After breakfast we all met up in reception in readiness for the short journey to Gupteswar Mahadev. The peaks of Annapurna, capped with wispy clouds, glowed in the early morning sun as we boarded the minibus and rattled our way along to our destination. We arrived at the gorge and cave complex, paid the entrance fee and set about exploring.
We stood awhile on the bridge over the narrow gorge, gazing down at the racing torrent way, way down below. I think ‘gorge’ is too grander term for the sight before our eyes, I think ‘crack’ would be a more accurate description as it appeared to be no wider than 2m at most. What was impressive was the depth. Further along was Davis’s Falls. As it was the dry season, it was not as impressive as it can be, but none the less the story of the Naming of the falls was interesting. A Mrs Davis went for a bath in them and not surprisingly she was swept away, hence the name. To be more accurate, they should have been called Crazy Woman Falls.
Before moving on we had a bit of silliness with photographs and statues displaying local native costumes. Even grown-ups can regress at times.
Next we delved into the bowls of the earth via a very ornate staircase that was still being sculptured by a very talented Nepalese lady using concrete and rubber gloves. The steps led to a Hindu shrine, that we were not allowed to photograph, but as it was hidden behind iron bars, there wasn’t much point in trying to do so. After circling the stalactite come griffin come icon we left the cave and moved across the road to dive again into another grotto. This one displayed a sign saying ‘Cattle Pen’ pen located around 100m into the system. It smelled like one too, but on squeezing down through the narrowing tunnel we came across a concrete cow. Apparently it too is a holy icon, not to be photographed, but for 100 rupees we could touch its nose. There was a lady sentry there to ensure that things were kept in order. No rupees were handed over and we passed on. If the cow was concrete where did that awful smell of cattle come from? The lady?
Winding our wet way ever deeper into the system we eventually reached the end of the navigable route set aside for tourists. Confusingly we had descended for around 20 minutes, yet in the distance we could clearly see an underground stream bursting out into daylight through a narrow crack in the cave wall. How did that happen? Was the magic cow responsible for this? I might have to re-think Hinduism!
We returned to the surface back along the tunnel, magically not coming across the concrete cow and sentry. It is all beyond me. Nepal is truly a mystical country.
We moved on to a refugee camp and carpet weaving establishment. The refugees had fled from the north away from the Chinese who were intent on a bit of genocide. They were homed in Pokhara and made their living by making carpets and acting as trekking Sherpas. We looked at the various displays informing tourists of their plight. Sue bought a carpet with a woven picture of Everest in it.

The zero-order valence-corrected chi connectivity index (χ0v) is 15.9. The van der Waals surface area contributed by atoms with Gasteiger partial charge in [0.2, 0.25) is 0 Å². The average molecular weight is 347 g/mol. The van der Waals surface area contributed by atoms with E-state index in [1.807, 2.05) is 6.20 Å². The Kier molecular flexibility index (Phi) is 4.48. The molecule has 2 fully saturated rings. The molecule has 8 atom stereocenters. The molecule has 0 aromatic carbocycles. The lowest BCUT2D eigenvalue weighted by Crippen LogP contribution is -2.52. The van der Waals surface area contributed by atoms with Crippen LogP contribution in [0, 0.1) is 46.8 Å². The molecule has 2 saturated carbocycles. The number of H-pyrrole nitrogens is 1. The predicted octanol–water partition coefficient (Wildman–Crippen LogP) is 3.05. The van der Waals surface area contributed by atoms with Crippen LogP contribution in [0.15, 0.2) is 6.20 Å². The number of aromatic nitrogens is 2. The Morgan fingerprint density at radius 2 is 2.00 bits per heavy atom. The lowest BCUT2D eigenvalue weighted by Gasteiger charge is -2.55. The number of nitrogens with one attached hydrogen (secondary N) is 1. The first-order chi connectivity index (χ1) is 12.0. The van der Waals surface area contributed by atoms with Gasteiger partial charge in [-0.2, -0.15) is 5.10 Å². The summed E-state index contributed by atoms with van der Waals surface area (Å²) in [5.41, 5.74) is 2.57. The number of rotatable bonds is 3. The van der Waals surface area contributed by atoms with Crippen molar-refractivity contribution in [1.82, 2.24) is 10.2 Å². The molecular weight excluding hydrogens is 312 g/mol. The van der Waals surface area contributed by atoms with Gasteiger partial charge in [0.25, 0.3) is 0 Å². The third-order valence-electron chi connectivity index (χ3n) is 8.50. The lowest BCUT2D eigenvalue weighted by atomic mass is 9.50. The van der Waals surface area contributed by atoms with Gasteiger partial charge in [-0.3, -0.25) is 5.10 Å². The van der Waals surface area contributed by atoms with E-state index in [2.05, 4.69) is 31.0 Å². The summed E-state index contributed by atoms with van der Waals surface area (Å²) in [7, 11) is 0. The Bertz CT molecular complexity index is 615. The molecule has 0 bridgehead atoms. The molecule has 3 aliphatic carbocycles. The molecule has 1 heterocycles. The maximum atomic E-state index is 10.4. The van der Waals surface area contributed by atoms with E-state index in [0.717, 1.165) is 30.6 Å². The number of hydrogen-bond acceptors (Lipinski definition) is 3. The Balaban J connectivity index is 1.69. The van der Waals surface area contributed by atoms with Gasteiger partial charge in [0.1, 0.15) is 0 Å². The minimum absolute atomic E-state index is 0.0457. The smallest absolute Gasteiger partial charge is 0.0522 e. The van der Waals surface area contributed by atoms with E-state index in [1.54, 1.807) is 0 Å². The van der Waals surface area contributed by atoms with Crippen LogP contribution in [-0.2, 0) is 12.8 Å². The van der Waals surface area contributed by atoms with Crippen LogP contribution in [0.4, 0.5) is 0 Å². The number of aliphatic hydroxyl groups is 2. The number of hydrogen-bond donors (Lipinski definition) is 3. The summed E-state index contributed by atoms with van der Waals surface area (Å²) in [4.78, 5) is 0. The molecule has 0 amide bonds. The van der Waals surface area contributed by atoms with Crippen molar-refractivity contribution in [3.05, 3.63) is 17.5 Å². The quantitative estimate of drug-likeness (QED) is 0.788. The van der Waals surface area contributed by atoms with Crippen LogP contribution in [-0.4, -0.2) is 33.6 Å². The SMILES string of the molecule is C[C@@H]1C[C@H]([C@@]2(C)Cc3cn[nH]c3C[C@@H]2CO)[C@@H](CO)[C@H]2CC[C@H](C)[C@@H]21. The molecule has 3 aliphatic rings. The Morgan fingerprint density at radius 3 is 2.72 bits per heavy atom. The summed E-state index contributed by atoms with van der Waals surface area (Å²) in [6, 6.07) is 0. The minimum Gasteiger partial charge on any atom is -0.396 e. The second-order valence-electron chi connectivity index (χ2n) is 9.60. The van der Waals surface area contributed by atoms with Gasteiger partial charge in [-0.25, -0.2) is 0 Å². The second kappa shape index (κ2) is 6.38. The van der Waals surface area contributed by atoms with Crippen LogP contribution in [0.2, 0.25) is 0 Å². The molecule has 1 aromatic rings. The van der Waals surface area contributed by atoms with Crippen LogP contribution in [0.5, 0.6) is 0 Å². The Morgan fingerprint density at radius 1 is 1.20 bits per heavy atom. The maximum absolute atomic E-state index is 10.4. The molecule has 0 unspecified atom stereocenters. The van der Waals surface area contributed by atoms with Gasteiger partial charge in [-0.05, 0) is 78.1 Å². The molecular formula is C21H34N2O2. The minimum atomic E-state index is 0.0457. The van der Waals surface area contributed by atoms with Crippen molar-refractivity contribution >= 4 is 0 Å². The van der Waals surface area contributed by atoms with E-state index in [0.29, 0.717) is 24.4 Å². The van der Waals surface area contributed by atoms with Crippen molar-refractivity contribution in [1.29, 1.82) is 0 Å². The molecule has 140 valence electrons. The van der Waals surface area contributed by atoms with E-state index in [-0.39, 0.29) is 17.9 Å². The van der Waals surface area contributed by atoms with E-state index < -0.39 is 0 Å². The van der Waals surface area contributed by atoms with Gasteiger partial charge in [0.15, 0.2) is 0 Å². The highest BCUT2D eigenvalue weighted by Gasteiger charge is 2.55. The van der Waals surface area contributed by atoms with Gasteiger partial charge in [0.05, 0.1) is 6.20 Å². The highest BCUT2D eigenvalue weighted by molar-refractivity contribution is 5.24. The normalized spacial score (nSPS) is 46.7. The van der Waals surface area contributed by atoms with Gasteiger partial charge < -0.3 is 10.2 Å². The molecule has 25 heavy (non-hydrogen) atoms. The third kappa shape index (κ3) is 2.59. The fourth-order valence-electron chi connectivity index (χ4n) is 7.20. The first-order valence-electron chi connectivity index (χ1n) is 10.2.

Next stop was the Gurkha Museum. As you would expect of a military museum it was full of uniforms, medals, photos of soldiers and information on regiments. This was no exception. The difference was that these soldiers gave up their lives in the tens of thousands over the last two hundred years to defend another nation. Reading accounts of their bravery in action was inspiring. Watching a short video of a soldier returning home to his mountain village with parents plus extended family exuding pride in bucket loads was quite humbling, especially as this tough no-nonsense warrior is seen wiping more than a tear from his eyes. They stand by us, as a nation we should stand by them.
A very late lunch was taken short a short step away from the museum. As we were not in the mood to hurry, this became a very extended lunch. A lot of team bonding took place with Ghorka as a lubricant.
Next we travelled to the Mountain Museum. Very interesting. Lots of photos and stories of climbers and lots of the paraphernalia of serious mountain climbing, including a large display of the rubbish collected from Mt. Everest. We were joined by a large part of Nepalese school children. Very young, very sweet and remarkably well-behaved. Not a lot of education went on as they were marched past each display in military fashion, with no more than a few seconds to glance at the exhibits. Hmm, what can you say, no doubt in the not too distant future Nepal will be usurping Britain in the international league tables!
For the final activity of the day we visited the Barahi temple, located high on a hill above the town. The views of the Annapurna range were superb, so a lot more photos got taken, many to be destined for the ‘bin’ on return to the UK. This temple is where the wealthy of the city get married and we were lucky, one was already in progress when we arrived. The temple is incredibly small, only the bride, groom and mother of the bride (I think) fitted inside, with presumably the religious leader to conduct the ceremony. The rest of the family had to stand outside looking bored. As the couple left the temple to pose for photographs they looked so young and the bride appeared absolutely terriffied.I watched the first few photos, but I guess they were destined for the bin too, unless Photoshop has copy and paste on smiles.
Sometime during today we were due to spend an hour on the lake, but it was not to be. Too much dawdling, food, coffee and beer stops just gobbled up the time. It is now scheduled for another day.
Returning to the hotel, Sue and I spent a little time in our room resting, before walking into town, exchanging some cash for rupees and finding a restaurant to have our evening meal. The town was very busy with many tourists engaged either in promenading, shopping for trekking gear, or like us, choosing a place to eat.
Hunger satisfied, we returned to beds.